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A Democratic Imperative Of The Technology Revolution

If societies really want to tackle inequality, they'll need to do more than just improve access to new technologies.

A Colombian woman reaps the benefits of South America's tech revolution.
A Colombian woman reaps the benefits of South America's tech revolution.
Gonzalo Hernández*


BOGOTÁ — Everyone talks about how we're in the midst of a technological and scientific revolution that's rapidly transforming our world in ways that exceed previous revolutions.

New technologies come to us so fast that it seems almost unnecessary — and repetitive — to keep mentioning them. And yet, we cannot overlook how such technologies are redefining our societies and institutions. But what's most important here is not just that people have access to these technologies, but that they reap the benefits of such advances and share in the dividends.

However sophisticated or confusing they may be, the key issue with these technological changes is wealth distribution. If yesterday we were focused on returns from land and machines, today we must pay special attention to the dividends of digital technologies, artificial intelligence and genetic engineering.

These new dividends, like past ones, can be either democratizing in their impact or help concentrate power in the hands of the few. But if they're to permeate society on a democratic scale, we first need a society that absorbs like a sponge, and that, in turn, depends on another basic factor: better education.

Have we already missed the train?

Improved education is needed not just at the higher levels of science and technology, but also in primary and secondary schooling, which creates better citizens. Unfortunately, in Colombia, too many people are excluded from quality education.

This is another reason why education must be a long-term, state policy, rather than subject to the short-term whims of whatever administration happens to be in power. And that means more government spending, which can be financed by more progressive taxes and a smaller military budget.

Colombian students walk to class –– Photo: Michelle McFarlane

One cannot have a truly democratic society if economic inequality allows a few to also hoard all the political power and wield it over the great majority. There can be no democratic society if everyone can access certain technologies, but only a few will reap its economic rewards. A decent education is one that permits a better social distribution of the dividends of science and technology.

Citizens should not allow the frequently used terms of this revolution — words like technology, digital, 4.0 or 5.0 — to confound the most basic social demands that include, and are a precondition to, democratic access to the dividends of science and technology. Colombia is no exception, and unless it embarks on a concerted revolution in education, it won't be able to properly assimilate the tech revolution.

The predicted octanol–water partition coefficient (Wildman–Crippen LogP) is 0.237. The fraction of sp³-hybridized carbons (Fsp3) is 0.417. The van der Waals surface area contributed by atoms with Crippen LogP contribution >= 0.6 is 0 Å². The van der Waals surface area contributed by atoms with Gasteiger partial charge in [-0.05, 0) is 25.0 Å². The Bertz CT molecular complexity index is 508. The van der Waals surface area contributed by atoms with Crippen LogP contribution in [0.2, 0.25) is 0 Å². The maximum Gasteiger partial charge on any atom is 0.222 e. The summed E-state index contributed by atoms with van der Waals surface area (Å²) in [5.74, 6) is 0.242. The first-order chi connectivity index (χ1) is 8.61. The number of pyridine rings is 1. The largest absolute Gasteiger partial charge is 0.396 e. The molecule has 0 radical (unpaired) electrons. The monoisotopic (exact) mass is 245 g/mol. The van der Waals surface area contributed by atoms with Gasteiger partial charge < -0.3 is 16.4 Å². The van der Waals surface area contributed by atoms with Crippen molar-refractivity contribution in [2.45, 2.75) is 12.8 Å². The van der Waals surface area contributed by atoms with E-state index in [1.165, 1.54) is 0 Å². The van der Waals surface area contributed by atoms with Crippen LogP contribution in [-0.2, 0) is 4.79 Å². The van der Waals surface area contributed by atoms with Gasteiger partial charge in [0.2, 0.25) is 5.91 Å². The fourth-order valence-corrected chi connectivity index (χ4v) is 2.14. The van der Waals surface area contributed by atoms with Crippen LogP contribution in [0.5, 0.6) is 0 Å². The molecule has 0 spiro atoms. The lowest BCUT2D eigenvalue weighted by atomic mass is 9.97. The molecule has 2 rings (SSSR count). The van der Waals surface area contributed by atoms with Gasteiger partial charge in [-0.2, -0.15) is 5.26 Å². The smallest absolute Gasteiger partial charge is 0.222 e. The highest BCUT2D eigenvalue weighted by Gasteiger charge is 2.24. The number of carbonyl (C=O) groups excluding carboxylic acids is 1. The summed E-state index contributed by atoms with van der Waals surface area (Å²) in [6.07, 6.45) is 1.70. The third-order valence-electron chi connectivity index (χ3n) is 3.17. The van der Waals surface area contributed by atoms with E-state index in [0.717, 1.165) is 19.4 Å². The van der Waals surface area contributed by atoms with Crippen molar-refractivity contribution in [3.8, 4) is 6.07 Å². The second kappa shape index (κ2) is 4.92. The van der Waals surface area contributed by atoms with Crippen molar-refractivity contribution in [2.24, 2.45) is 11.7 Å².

Indeed, this is a particularly important challenge for developing nations like ours, which are already playing catchup when it comes to education. If we missed the train already, as they say, what happens now that the train is moving that much faster?

*Hernández is an economics professor at the Pontifical Xavierian University in Bogotá.

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Big Brother For The People: India's CCTV Strategy For Cracking Down On Police Abuse

"There is nothing fashionable about installing so many cameras in and outside one’s house," says a lawyer from a Muslim community. And yet, doing this has helped members of the community prove unfair police action against them.

A woman is walking in the distance while a person holds a military-style gun close up

Survellance and tight security at the Lal Chowk area in Srinagar, Jammu and Kashmir, India on October 4, 2022

Sukanya Shantha

MUMBAI — When sleuths of the National Investigating Agency suddenly descended on human rights defender and school teacher Abdul Wahid Shaikh’s house on October 11, he knew exactly what he needed to do next.

He had been monitoring the three CCTVs that are installed on the front and the rear of his house — a chawl in Vikhroli, a densely populated area in suburban Mumbai. The cameras told him that a group of men and women — some dressed in Mumbai police’s uniform and a few in civil clothes — had converged outside his house. Some of them were armed and few others with batons were aggressively banging at the door asking him to immediately let them in.

This was not the first time that the police had landed at his place at 5 am.

When the policemen discovered the CCTV cameras outside his house, they began hitting it with their batons, destroying one of them mounted right over the door. This action was captured by the adjacent CCTV camera. Shaikh, holed up in his house with his wife and two children, kept pleading with the police to stop destroying his property and simply show them an official notice.

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